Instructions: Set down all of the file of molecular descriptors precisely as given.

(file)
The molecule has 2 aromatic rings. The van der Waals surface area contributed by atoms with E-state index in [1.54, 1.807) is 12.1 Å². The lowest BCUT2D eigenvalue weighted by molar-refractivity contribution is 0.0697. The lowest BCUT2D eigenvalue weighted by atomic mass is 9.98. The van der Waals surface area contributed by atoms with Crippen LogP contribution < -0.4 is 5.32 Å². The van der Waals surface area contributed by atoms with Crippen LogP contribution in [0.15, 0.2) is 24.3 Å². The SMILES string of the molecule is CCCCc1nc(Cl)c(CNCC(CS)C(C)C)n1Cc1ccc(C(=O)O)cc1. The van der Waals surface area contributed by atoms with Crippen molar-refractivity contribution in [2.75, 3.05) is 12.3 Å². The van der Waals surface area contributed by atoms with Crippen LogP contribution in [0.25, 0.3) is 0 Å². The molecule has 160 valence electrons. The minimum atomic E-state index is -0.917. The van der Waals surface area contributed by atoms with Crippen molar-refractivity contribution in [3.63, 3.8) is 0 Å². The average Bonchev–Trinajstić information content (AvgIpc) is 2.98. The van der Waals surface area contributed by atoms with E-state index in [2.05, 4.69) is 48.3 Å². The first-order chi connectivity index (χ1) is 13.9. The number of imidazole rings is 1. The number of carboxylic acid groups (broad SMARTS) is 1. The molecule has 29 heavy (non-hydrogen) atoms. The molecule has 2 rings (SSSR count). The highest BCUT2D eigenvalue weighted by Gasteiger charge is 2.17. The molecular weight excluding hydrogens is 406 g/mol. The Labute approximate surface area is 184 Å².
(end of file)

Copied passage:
The molecule has 2 aromatic rings. The van der Waals surface area contributed by atoms with E-state index in [1.54, 1.807) is 12.1 Å². The lowest BCUT2D eigenvalue weighted by molar-refractivity contribution is 0.0697. The lowest BCUT2D eigenvalue weighted by atomic mass is 9.98. The van der Waals surface area contributed by atoms with Crippen LogP contribution < -0.4 is 5.32 Å². The van der Waals surface area contributed by atoms with Crippen LogP contribution in [0.15, 0.2) is 24.3 Å². The SMILES string of the molecule is CCCCc1nc(Cl)c(CNCC(CS)C(C)C)n1Cc1ccc(C(=O)O)cc1. The van der Waals surface area contributed by atoms with Crippen molar-refractivity contribution in [2.75, 3.05) is 12.3 Å². The van der Waals surface area contributed by atoms with Crippen LogP contribution in [0.25, 0.3) is 0 Å². The molecule has 160 valence electrons. The minimum atomic E-state index is -0.917. The van der Waals surface area contributed by atoms with Crippen molar-refractivity contribution in [3.63, 3.8) is 0 Å². The average Bonchev–Trinajstić information content (AvgIpc) is 2.98. The van der Waals surface area contributed by atoms with E-state index in [2.05, 4.69) is 48.3 Å². The first-order chi connectivity index (χ1) is 13.9. The number of imidazole rings is 1. The number of carboxylic acid groups (broad SMARTS) is 1. The molecule has 29 heavy (non-hydrogen) atoms. The molecule has 2 rings (SSSR count). The highest BCUT2D eigenvalue weighted by Gasteiger charge is 2.17. The molecular weight excluding hydrogens is 406 g/mol. The Labute approximate surface area is 184 Å².